Law to clear air over eligibility for public office

February 6, 2012 3:03 pm


The laws will make it clear who is ineligible for public office/FILE
NAIROBI, Kenya, Feb 6 – The Ministry of Justice is in the process of formulating legislation on leadership requirements as stipulated under Chapter 6 of the Constitution.

The ministry’s Deputy Chief Legal Officer John Tuta told stakeholders attending a workshop on leadership and integrity on Monday, that they already developed a draft on the principles setting out the key leadership requirements as the country prepares for the next polls.

The issue is expected to clear the air over whether individuals facing charges in court are ineligible to vie for public office.

“When you look at the qualifications for parliamentarians, issues of impeaching leaders and many others, you find that there is a lot of reference to Chapter 6,” he said.

“So we want to see what connection this Chapter has with other laws and how that connection can be used to ensure that we have the right leaders in this country,” he said.

He however observed that the drafters were yet to establish whether or not to have several legislations on leadership or merge all the rising issues into one.

Justice and Constitutional Affairs Minister Mutula Kilonzo took note of the bearing the legislation would have on the next elections saying it was necessary to have it in place on time.

“This law should be in place before the August deadline so that those seeking elective posts know what is required of them,” he argued.

The chairman of the Commission on Administrative Justice Otiende Amollo also called for the full enactment of Chapter 6 of the Constitution saying it would help facilitate national reforms.

He challenged the country to embrace reforms and hold their leaders to account so as to fight impunity.

“Everybody loves to read Chapter 6 but nobody wants to follow it yet it is so fundamental. In fact when you talk to some people they will tell you that it cannot be realised but it is up to us to devise how to enact it,” he said.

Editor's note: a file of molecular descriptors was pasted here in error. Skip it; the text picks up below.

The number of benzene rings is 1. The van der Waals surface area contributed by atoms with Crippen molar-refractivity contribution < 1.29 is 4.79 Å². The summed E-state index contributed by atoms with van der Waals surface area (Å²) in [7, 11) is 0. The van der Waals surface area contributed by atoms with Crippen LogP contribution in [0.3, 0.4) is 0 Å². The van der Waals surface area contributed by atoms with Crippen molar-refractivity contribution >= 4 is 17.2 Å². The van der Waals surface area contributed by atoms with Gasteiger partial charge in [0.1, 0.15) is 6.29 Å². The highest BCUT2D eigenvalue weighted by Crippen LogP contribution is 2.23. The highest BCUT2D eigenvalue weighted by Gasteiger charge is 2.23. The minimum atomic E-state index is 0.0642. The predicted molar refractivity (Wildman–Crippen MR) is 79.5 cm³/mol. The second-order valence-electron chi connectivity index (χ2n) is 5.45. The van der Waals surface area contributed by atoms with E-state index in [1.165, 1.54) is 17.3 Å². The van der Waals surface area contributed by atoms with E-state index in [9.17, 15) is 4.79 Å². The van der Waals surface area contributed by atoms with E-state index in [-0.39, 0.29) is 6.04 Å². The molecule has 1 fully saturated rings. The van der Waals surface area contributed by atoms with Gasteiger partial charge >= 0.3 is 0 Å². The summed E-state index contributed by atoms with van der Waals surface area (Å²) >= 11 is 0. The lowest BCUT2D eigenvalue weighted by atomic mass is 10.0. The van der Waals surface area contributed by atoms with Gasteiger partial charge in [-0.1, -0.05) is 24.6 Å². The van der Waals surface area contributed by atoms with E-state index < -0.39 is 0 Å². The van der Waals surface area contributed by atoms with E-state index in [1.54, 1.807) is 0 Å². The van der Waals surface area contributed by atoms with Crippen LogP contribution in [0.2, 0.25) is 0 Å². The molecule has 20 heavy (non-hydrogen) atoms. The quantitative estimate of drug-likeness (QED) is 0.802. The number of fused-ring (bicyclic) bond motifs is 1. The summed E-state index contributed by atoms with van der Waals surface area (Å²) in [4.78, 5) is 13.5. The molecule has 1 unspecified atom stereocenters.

Constitutional Affairs Permanent Secretary Gichira Kibara reminded Kenyans of the aftermath of the 2007 elections, stating that there was need for an overhaul of all the country’s institutions as a means of ensuring that reforms were achieved.

He added that courage and honesty were some of the principles that would be set out in the new leadership legislation.

“The post election violence, poverty and land issues are all indicators that this country has a leadership crisis. There’s a crisis in the political sphere, the economic sphere and even among the civil society,” he argued.

“In fact, without external intervention we would not have come out of the woods in 2007,” he said.

On her part, the acting Secretary of the Ethics and Anti Corruption Commission (EACC) Jane Muthaura called for a Supreme Quality Bill on Leadership saying it was the only way the country would get good leaders.

She however expressed concern that there was a risk that some of the provisions in the Bill could be watered as was the case with the EACC Act.

“The quality of legislation we have on leadership will reflect the kind of leaders this country gets. And we must make sure that we fully implement this legislation,” she said.

Kilonzo further announced that he would ensure that the revised EACC Act was ready by March. The Justice Minister has in the past expressed disappointment over the current EACC Act terming it a toothless bull dog.


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